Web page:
When Moses Burned Inside the Burning Bush

Rabbi Arthur Waskow & Rabbi Phyllis Berman

When Moses Burned Inside the Burning Bush

By Arthur Ocean Waskow & Phyllis Ocean Berman

Moses chased after the dancing lamb just as it disappeared around the mountainside; tripped, cut his knee, lost one sandal in a bramble patch. He rose hobbling, saw another patch of brambles — burning.

Yelling "Oh my God!" he dashed to clear a firebreak lest flames spread to the other dry thorn bushes on the mountain. His other sandal clattered unheeded off the path. He tripped, fell into this blazing bush, moaning, "Oh my God, my God."

"Stop burning! Stop! You are making my throat burn, raw — Oh God, my throat. Burning. Shame.

"Oh God, I left my people. I ran. I saw them suffering, I burned with anger, I ran, oh God, I ran. My eyes, they should be burning with a vision for their happiness, instead are burning blind and helpless, hopeless.

"My father, Pharaoh, glaring at me. Burning eyes. And my own people with angry, frightened, burning eyes, yelling at me, 'Who said that you could judge between us?' Even then, I told them the God of our fathers sent me.

"They slapped their knees and laughed at me. 'The God of our fathers!' they said. 'Where was He when our fathers knelt to Pharaoh? This God we know and He's no hero. At best He hates us, at worst he forgets us.

"And the women — much worse. They clicked their teeth at me: 'You men! This God of your fathers is useless to us. Will your freedom come from Him? It comes from us! Your mothers and midwives gave you birth when Pharaoh said to kill you. Your sisters drew you from the river, to make it birthing instead of drowning waters.

"'We must have a new birth of freedom, and no father-god knows how to give birth. This God of your fathers — what has He ever said to us? At best He excludes us, at worst He ignores us.'

"Oh, God. My eyes, burning. My throat, burning. Oh God, cool my throat, sweeten my throat, speak through my throat like honey, look through my eyes like falling, cooling tears."

The Voice spoke from the heart, from the earth, from the flames, from the sobbing throat of Moses:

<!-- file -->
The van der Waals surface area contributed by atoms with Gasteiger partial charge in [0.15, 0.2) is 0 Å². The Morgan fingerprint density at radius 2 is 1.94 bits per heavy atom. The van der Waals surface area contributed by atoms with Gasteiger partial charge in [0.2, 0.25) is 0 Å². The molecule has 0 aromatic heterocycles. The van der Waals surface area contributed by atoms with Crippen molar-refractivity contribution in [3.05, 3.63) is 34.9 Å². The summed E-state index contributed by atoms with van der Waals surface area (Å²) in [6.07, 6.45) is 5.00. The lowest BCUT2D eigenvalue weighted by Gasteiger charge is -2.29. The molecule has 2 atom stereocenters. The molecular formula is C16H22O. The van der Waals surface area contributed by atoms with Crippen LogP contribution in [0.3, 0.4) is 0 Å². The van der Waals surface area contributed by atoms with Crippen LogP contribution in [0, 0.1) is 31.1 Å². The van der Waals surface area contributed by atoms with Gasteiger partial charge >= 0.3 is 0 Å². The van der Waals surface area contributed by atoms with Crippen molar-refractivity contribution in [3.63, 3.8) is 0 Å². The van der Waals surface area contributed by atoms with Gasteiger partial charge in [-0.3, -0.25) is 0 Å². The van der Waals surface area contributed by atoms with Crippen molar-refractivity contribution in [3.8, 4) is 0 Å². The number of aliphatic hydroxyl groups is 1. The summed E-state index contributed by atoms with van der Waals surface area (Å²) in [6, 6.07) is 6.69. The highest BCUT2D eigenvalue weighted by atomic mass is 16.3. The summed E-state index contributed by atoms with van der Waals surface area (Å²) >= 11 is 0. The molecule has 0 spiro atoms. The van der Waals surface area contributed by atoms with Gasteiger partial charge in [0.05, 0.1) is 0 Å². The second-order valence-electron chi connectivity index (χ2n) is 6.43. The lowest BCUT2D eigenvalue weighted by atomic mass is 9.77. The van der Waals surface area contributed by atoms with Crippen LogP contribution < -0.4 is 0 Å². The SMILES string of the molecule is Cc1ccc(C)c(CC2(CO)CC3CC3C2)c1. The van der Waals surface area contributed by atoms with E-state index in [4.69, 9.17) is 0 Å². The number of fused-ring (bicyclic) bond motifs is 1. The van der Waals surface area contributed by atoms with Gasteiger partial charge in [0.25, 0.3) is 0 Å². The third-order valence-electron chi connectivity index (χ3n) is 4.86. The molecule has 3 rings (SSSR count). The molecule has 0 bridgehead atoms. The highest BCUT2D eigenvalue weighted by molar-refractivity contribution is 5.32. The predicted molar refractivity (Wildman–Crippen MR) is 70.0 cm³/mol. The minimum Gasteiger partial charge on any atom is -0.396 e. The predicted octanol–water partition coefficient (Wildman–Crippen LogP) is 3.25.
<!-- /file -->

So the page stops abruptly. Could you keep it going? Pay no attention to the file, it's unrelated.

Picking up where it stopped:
"I was what I was, I am what I am, but I will be who I will be. Yes, I will be who I will be. And so will they.

Ehyeh / I will be asher ehyeh / Who I will be asher ehyeh asher /Who I will be I will be ehyeh asher ehyeh / Becoming I will

asher ehyeh asher / Becoming who I

The flaming bush became a fiery spiral. "God of our fathers, learn how to give birth!

"If You will be reborn, we can be reborn; if You can become, we can become. Yes, we will become who we will become.

"If the womb can convulse and the waters can break, then we can pass through into a new journey. If we can bear the pains of new birthing, if we can live through the pangs to a new life — can You bear to be reborn, can we name You anew for the sake of our freedom?"

"Ehyeh asher ehyeh asher ehyeh asher ..." "I will be who I will be who . . ."

Moses found rivers, oceans, wellsprings of tears pouring down his face. Found his arms inscribing in the air before his heart a spiral, in rhythm with the flames and the words the flames were chanting.

"Slaves can grow to birthing free people. If Pharaoh tries to block their birthing, birth pangs will seize Mother Egypt. They can become who they will become.

"I, my name is Moses, it is both Hebrew and Egyptian. As I am. My loving Miriam and Pharaoh's daughter worked together for my life. My two birthings worked together for my life's sake. Some of the midwives were Israelite and some were Egyptian. The Name I speak must be both Hebrew and Egyptian.

"So what can be Your Name to echo through my throat, Your Name to bring all Your peoples to Your hearing?"

Moses felt the breath rushing through his throat. Heard the breath become a Voice: "Just breathe, Moses. The Name is Yyyhhhwwwhhh, just breathing. The bush breathes out, you breathe in. You breathe out, Pharaoh breathes in.

"I am the breath of life. If you learn my Name is just a Breathing, you will be able to reach across all tongues and boundaries, to pass over them all, skip over them all, dance over them all, for birth, and life, and freedom."

Next to Moses, a lamb tumbled and bahhhhed, licked Moses' naked feet. The fire shook and vanished. The bush was gone. Ashes trembled in the wind, settled to mark a pathway down the mountain. The lamb danced downward upon the path of ashes. Moses, exhausted and exhilarated, limping after the lamb, began to imitate its skipping.

"God only knows where this dance is going to take us," he muttered. He turned to look back at the summit of the mountain. "It's up to You," he shouted. "I have no idea where we're heading. Freedom, what a chance, a dance, we're taking!" And turned to follow, stumbling on the pathway.

Berman and Waskow are the authors of A Time for Every Purpose Under Heaven: The Jewish Life-Spiral as a Spiritual Path. They also wrote Tales of Tikkun: New Jewish Stories to Heal the Wounded World, which is a collection of their own midrashic stories like this one. You can order both books through the Shalom Center Website under "Books."

Berman directs the summer program of the Elat Chayyim Retreat Center; Waskow, a rabbi, directs The Shalom Center.

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